Why Your LLC Losses May Not be Deductible
When an individual receives a Schedule K-1 from an LLC losses you first have to determine if it’s deductible.
When an individual receives a Schedule K-1 for LLC losses, there are several things to consider before deciding if the loss can be deducted. In order to determine deductibility, a partner’s basis and at risk limitations need to be evaluated.
First and foremost, a partner must have adequate basis in the partnership in order to consider the deductibility of the LLC losses. A taxpayer’s tax basis in a partnership interest (often called the partner’s outside basis) represents the partner’s cost for tax purposes and is used to measure the taxable gain or loss upon disposition of the partnership interest.
In addition, a partner’s tax basis can (1) limit the partner’s ability to deduct a LLC losses; (2) cause a cash distribution to be taxable instead of tax-free; and (3) affect the basis of property received as a distribution.
A partner’s initial basis equals the amount of money contributed, plus the adjusted basis of property contributed, plus the partner’s share of the partnership’s liabilities.
All liabilities of the partnership are classified into three categories. First is recourse debt, which is debt that a partner would be responsible to pay back if there is an economic risk of loss on the debt, such as security deposits and loans made by partners to the partnership.
Next is non-recourse debt, which is debt a partner is not liable to repay if the entity cannot. The last type of liability is qualified non-recourse debt, such as a mortgage held by a financial institution.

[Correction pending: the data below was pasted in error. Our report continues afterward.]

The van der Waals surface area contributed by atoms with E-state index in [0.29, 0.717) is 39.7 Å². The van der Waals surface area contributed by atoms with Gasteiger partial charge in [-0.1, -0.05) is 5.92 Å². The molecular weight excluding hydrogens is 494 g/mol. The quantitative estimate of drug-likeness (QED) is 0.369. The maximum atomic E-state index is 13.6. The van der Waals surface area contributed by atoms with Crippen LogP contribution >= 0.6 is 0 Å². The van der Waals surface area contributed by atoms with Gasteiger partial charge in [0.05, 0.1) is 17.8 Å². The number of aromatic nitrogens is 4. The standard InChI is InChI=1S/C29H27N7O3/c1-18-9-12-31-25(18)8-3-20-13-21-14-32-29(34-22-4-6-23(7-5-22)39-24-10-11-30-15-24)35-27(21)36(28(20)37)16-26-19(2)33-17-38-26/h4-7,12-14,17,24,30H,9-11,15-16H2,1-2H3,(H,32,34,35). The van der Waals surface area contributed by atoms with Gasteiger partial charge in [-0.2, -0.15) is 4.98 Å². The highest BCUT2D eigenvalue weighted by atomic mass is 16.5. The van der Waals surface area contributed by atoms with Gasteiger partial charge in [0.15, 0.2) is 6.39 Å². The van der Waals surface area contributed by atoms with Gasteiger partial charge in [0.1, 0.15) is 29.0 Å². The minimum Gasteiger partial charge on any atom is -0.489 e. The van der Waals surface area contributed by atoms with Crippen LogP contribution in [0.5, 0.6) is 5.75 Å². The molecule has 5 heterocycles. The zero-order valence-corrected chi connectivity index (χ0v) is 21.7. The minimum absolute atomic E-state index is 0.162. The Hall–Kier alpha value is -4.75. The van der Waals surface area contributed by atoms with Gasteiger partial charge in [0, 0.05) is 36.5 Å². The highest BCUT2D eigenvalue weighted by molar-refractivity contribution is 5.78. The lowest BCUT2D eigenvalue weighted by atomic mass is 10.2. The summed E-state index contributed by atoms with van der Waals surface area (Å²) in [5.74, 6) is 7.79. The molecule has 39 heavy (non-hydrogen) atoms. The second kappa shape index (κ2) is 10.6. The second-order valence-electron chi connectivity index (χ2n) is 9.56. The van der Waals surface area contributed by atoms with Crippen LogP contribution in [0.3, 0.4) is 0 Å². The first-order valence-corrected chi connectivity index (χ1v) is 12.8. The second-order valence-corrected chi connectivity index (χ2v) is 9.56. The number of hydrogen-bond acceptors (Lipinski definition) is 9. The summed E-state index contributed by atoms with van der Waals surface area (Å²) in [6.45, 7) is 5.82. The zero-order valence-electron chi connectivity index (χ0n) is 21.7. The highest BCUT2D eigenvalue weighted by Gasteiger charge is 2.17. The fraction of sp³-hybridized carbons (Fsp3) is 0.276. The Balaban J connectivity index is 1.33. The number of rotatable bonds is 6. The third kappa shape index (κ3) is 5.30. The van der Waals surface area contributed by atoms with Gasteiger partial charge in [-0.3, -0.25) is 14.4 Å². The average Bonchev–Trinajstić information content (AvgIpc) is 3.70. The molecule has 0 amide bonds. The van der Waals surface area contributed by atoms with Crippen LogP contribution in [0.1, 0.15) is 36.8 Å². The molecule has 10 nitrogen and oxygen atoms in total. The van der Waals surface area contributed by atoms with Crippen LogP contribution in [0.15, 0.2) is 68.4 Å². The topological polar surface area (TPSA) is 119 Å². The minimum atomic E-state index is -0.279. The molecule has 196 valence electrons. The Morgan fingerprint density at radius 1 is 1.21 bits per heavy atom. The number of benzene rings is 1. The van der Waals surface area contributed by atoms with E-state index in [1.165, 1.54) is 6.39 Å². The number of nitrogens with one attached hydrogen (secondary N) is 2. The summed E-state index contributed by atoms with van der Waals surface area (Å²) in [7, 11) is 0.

Typically, all three types of liabilities are allocated to the partners in the same proportion as the profit and loss allocation, except for recourse debt, which is allocated based on whoever bears the risk of economic loss.
Once a partner passes the basis test, the next test to be applied is that of the “at risk” rules of Section 465 of the Tax Code. The at-risk rules are applicable at the partner level, rather than the partnership level, and are designed to ensure that a taxpayer deducts losses only to the extent he or she is economically or actually at risk for the investment.
A partner is considered at risk with respect to an activity for (1) the amount of money and the adjusted basis of other property contributed to the activity; and (2) amounts borrowed for use in the activity if the partner is personally liable for repayment of the borrowed amount or has pledged property, other than property that is used in the activity, as security for the borrowed amount.
The primary distinction between basis and at risk— thereby causing LLC losses to be deductible for one while not the other—are the nonrecourse liabilities. A partner’s share of the nonrecourse liabilities can increase their basis, but not the at risk limitation. In order to deduct these LLC losses, partners may be tempted to guarantee partnership debt. Depending on the type of partnership, limited partnership (LP) or limited liability company (LLC), the impact on the at risk limitation can be different than the desired result.
In a recent IRS communication, the IRS distinguished the LLC guarantee from a debt guarantee in a limited partnership. Generally a limited partner in an LP who guarantees partnership debt is not at risk with respect to the guaranteed debt, because the limited partner has a right to seek reimbursement from the partnership and the general partner for any amounts that the limited partner is called upon to pay under the guarantee. However, in the case of an LLC, all members have limited liability with respect to LLC debt. In the absence of any co-guarantors or another similar arrangement, an LLC member who guarantees LLC debt becomes personally liable for the guaranteed debt and is therefore at risk in relation to the debt.
As you can probably tell, this is a very complex area, and navigating the rules should be done in coordinated consultations between the client’s attorney and tax advisor. We do recommend that clients consult with a tax advisor to discuss their liabilities to ensure their basis and at risk limitations are being properly reported.